Paris-based photographer David McCairley has long sought images that skirt the center and subjects who live on the wild side. He's photographed prostitutes, the down and out, the down trodden and most recently, dozens leather-clad French men and women who gathered at the Paris Art Tatoo Expo this spring getting, well, down. His subjects, often sporting a half pound of metal piercings, happily collaborated with McCairley for these "action" skin photos in black and white. They sit or lay on tables while the skin doctors get to work, weaving illustrated fantasies on their arms, backs, legs, bellies and elsewhere." It becomes an addiction," says David. "Once they start, they want more and more of them. Until they are a living tatoo." [Click on the images to get a full-screen shot].
These signs give body language a new dimension – one of fantasy – much like Ray Bradbury's "The Illustrated Man." But tatoos are not new. Every culture practices the art of the tatoo – from body painting in New Guinea to scarification of the flesh in dozens of African tribes. The meanings are as diverse as the images and marks added on to the flesh. "While they might look intimidating, these tattooed types turned out to be amongst some of the nicest people I have ever met," says David. "Really."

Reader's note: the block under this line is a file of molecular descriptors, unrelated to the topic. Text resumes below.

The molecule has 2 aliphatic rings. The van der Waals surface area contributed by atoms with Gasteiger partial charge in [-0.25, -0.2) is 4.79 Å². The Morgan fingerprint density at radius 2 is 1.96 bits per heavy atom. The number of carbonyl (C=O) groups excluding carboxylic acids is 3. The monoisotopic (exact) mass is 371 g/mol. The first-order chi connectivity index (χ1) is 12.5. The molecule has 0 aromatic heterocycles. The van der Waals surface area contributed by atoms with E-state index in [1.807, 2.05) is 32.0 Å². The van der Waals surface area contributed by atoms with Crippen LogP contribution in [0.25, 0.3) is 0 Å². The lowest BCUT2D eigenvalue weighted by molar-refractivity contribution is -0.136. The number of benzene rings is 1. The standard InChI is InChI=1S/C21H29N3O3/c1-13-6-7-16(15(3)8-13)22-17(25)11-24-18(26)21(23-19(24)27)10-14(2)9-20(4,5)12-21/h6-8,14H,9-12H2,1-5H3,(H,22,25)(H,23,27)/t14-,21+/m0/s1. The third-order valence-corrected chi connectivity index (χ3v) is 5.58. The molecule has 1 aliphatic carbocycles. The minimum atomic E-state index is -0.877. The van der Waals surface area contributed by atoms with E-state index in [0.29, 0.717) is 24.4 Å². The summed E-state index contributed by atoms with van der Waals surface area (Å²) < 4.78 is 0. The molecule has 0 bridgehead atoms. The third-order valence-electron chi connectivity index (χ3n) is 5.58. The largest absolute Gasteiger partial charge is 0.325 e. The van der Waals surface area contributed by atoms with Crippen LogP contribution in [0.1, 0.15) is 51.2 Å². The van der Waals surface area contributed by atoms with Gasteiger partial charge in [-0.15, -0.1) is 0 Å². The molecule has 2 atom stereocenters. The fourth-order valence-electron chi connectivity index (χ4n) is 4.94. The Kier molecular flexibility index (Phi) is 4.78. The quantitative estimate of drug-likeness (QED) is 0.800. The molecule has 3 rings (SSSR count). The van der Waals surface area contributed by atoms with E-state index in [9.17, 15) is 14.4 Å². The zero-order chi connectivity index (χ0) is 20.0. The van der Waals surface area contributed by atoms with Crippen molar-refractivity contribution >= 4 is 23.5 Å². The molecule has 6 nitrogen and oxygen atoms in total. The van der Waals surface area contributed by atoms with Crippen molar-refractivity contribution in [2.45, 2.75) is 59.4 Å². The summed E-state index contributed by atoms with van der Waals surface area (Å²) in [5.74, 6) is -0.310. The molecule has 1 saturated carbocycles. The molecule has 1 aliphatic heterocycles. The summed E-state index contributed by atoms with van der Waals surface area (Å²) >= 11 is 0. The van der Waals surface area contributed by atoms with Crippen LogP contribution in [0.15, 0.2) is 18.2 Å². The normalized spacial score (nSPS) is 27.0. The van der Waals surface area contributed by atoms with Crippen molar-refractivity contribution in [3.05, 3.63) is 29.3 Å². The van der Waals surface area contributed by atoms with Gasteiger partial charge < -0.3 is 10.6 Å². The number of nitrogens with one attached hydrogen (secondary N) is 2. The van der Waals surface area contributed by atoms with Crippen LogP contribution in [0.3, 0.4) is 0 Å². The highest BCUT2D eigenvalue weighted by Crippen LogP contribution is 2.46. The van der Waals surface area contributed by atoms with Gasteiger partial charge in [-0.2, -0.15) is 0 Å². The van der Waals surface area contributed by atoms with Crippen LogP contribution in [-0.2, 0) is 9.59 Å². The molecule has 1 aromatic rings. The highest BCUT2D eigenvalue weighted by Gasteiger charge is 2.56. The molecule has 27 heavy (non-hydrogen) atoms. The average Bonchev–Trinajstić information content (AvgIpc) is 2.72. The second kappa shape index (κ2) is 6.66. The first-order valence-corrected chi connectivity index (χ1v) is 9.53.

McCairley works out of Paris on a range of projects documenting outsider lifestyles and edgy attitudes across Europe. "I've been concentrating up until now mostly on my web galleries, but I'm looking to explore large-scale exhibitions and various printing options on paper with Lalande." We've worked with David on a number of small print pieces, but this series is more expansive and we will produce a number of proofs for him on a variety of papers – Epson matte, Epson brilliant and Canson matte – in order to deliver the grit and the beauty of these crisp, elegant images. David says he'd like to make a signed and limited edition of prints as large as one-meter wide. (Contact him for orders). Cool stuff, should draw a crowd.
"Travels with a Sufi," a photography book with Mary Inayat Khan, the widow of the venerated Sufi leader and teacher, Pir Valayat is another of David's current projects. "Wherever the wind blows, that's what's interesting to me," he says. You can contact him via his web site, and while you're there also take a look at some of his other clients – most (but not all) of whom are wearing shirts.
Le photographe basé à Paris David McCairley est un photographe atypique. Il a photographié des prostituées, des douzaines d'hommes en cuir vêtus, ainsi que des femmes participant à l’exposition Paris Art Tatoo ce printemps dernier. Ces sujets, souvent percés, assis ou couchés sur des tables, tandis que les perceurs arrivent pour travailler leur corps, tissant des fantaisies illustrées sur leurs corps...
"Cela devient un penchant," dit David. "Une fois qu'ils commencent, ils veulent de plus en plus d'eux. Jusqu'à ce qu'ils soient une entièrement tatoué."